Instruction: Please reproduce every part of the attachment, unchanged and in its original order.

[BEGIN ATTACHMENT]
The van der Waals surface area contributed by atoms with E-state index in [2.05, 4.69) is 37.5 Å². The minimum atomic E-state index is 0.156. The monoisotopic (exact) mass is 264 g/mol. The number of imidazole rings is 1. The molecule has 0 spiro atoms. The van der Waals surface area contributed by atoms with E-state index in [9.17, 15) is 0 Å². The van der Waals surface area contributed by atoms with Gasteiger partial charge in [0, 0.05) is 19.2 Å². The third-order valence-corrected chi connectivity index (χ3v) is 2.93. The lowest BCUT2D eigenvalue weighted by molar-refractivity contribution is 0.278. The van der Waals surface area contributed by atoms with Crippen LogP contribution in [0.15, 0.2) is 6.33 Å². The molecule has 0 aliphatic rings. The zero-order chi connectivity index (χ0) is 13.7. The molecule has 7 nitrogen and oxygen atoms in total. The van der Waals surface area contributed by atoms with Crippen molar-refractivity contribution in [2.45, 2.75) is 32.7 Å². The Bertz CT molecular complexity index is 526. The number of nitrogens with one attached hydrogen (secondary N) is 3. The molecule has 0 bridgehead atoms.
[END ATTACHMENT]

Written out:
The van der Waals surface area contributed by atoms with E-state index in [2.05, 4.69) is 37.5 Å². The minimum atomic E-state index is 0.156. The monoisotopic (exact) mass is 264 g/mol. The number of imidazole rings is 1. The molecule has 0 spiro atoms. The van der Waals surface area contributed by atoms with E-state index in [9.17, 15) is 0 Å². The van der Waals surface area contributed by atoms with Gasteiger partial charge in [0, 0.05) is 19.2 Å². The third-order valence-corrected chi connectivity index (χ3v) is 2.93. The lowest BCUT2D eigenvalue weighted by molar-refractivity contribution is 0.278. The van der Waals surface area contributed by atoms with Crippen LogP contribution in [0.15, 0.2) is 6.33 Å². The molecule has 0 aliphatic rings. The zero-order chi connectivity index (χ0) is 13.7. The molecule has 7 nitrogen and oxygen atoms in total. The van der Waals surface area contributed by atoms with Crippen molar-refractivity contribution in [2.45, 2.75) is 32.7 Å². The Bertz CT molecular complexity index is 526. The number of nitrogens with one attached hydrogen (secondary N) is 3. The molecule has 0 bridgehead atoms.